In recent years, a small neighborhood in one of Tampa's busiest business districts has looked like a thriving, growing community. It boasts an expanding microbrewery that serves a growing national fan base and a shopping complex that includes Home Depot, Target, Whole Foods, PetSmart and, most recently, Nordstrom Rack. A group of apartment complexes also has sprung up nearby.
But that rose-colored view is from the outside looking in. Ask some of the 2,200 residents who live in the hundreds of small, older homes behind these newer businesses and complexes, and they'll tell you they feel suffocated by growth.
Homeowners in Carver City-Lincoln Gardens are surrounded by some of Tampa's most used roads, including Dale Mabry Highway, West Shore Boulevard and Cypress Street, with Spruce Street cutting right through the heart of the community.They see shoppers cutting through their side streets, parking in front of their houses and clogging streets to the point that some can't even back out of their driveways.
"It's difficult for me to get out because of the traffic, particularly during the evening or early morning," said Thelma Davis, the neighborhood association's secretary. She stands near her mailbox to watch for the traffic to slow before she jumps in her car and backs out onto Lois Avenue. "Spruce Street is horrible. Lois is practically used as a raceway."
Construction trucks rumble past residents' houses, leaving potholes in their wake.
"You know where Carver City-Lincoln Gardens is located?" asked Reginald Williams, neighborhood association treasurer. "Well that should explain it right there. That's basically it. Businesses moving in on us, opening on us, multiple apartment complexes opening ... and they're constantly building more."
Over the past decade, the neighborhood, which doesn't even span a square mile, grew 25 percent, according to 2010 census estimates. There's an imbalance between the level of new development moving in on the neighborhood's outskirts and the level of street, sewer and other types of improvements needed to keep up with the growth, residents say.
They brought many of these issues to Mayor Bob Buckhorn, who attended a neighborhood meeting this month. City officials say they understand the frustration.
"Just given the location they're in and the development that's occurring and given people have lived in that neighborhood for a long period of time, things have changed," said Jean Duncan, Tampa's transportation manager, "and one thing that's changed is traffic with how many cars are going through."
City officials say they're working on a laundry list of neighborhood improvements but are constrained by a tight budget. A neighborhood drainage study is under way. Potholes are getting filled. Pipes are being installed to drain a problem area near a school, costing the city $100,000.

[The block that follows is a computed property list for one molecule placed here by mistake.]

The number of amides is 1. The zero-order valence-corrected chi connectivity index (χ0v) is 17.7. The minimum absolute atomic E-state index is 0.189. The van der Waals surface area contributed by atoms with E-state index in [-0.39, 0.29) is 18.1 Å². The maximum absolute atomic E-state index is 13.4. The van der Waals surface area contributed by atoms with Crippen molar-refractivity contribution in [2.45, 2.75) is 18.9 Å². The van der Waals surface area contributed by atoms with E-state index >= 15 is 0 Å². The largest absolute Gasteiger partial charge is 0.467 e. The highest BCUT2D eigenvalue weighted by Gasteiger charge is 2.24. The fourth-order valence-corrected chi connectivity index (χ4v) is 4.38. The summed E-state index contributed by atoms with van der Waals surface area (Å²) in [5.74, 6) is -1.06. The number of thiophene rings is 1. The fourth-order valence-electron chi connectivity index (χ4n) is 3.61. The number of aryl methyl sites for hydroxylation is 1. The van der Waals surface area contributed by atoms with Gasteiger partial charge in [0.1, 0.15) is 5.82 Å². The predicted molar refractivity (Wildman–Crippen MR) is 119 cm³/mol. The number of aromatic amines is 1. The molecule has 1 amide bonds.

"We are actively making those repairs," Tampa Public Works Director Irv Lee said. "When the kids come back to school in the fall, they won't have to walk in the water anymore."
Duncan said Spruce Street traffic will be studied this fall while other intersection concerns are being noted. The city also plans to launch a parking study to determine whether customers visiting the growing Cigar City brewery are plaguing the neighborhood, as some residents suggest.
Two years ago, the neighborhood unsuccessfully fought the local microbrewery's application for a controversial wet-zoning license that allowed it to keep a beer tasting room, which residents worried would bring the problems of a bar into the neighborhood. While residents acknowledge those predictions never materialized at Cigar City, 4005 W Spruce St., they say traffic from the brewery is putting stress on residential streets.
The brewery just completed an expansion that more than quadrupled the number of barrels Cigar City can crank out. But owner Joey Redner said that growth shouldn't affect neighborhood traffic since it won't bring in more customers.
He said the brewery has been working hard to be a good neighbor. Cigar City has 66 parking spaces and leases another 300 for big events. No more than twice a year does Cigar City hold events that outstretch its lots - though one of those annual events, Hunahpu's Day, drew about 5,000 people in March.
"We work really hard to minimize the impact of our events," Redner said. "I can definitely see their point-of-view in general, that they feel squeezed, but it's not fair to say that we're contributing. Certainly there's some impact but if you look at everything in the neighborhood, what are we? One percent of the traffic? A half percent? More people are going to walk out of Home Depot in a day than will walk into our brewery."
Maurice Harvey, president of the Carver City/Lincoln Gardens Civic and Homeowners Association, said he has nothing personal against the brewery. He calls Redner "good business people."
But that's exactly where the problems originate for his neighborhood.
The better the business does, the more the neighborhood gets squeezed.
"We give a lot and get little in return," Harvey said.
Justin George can be reached at firstname.lastname@example.org or (813) 226-3368.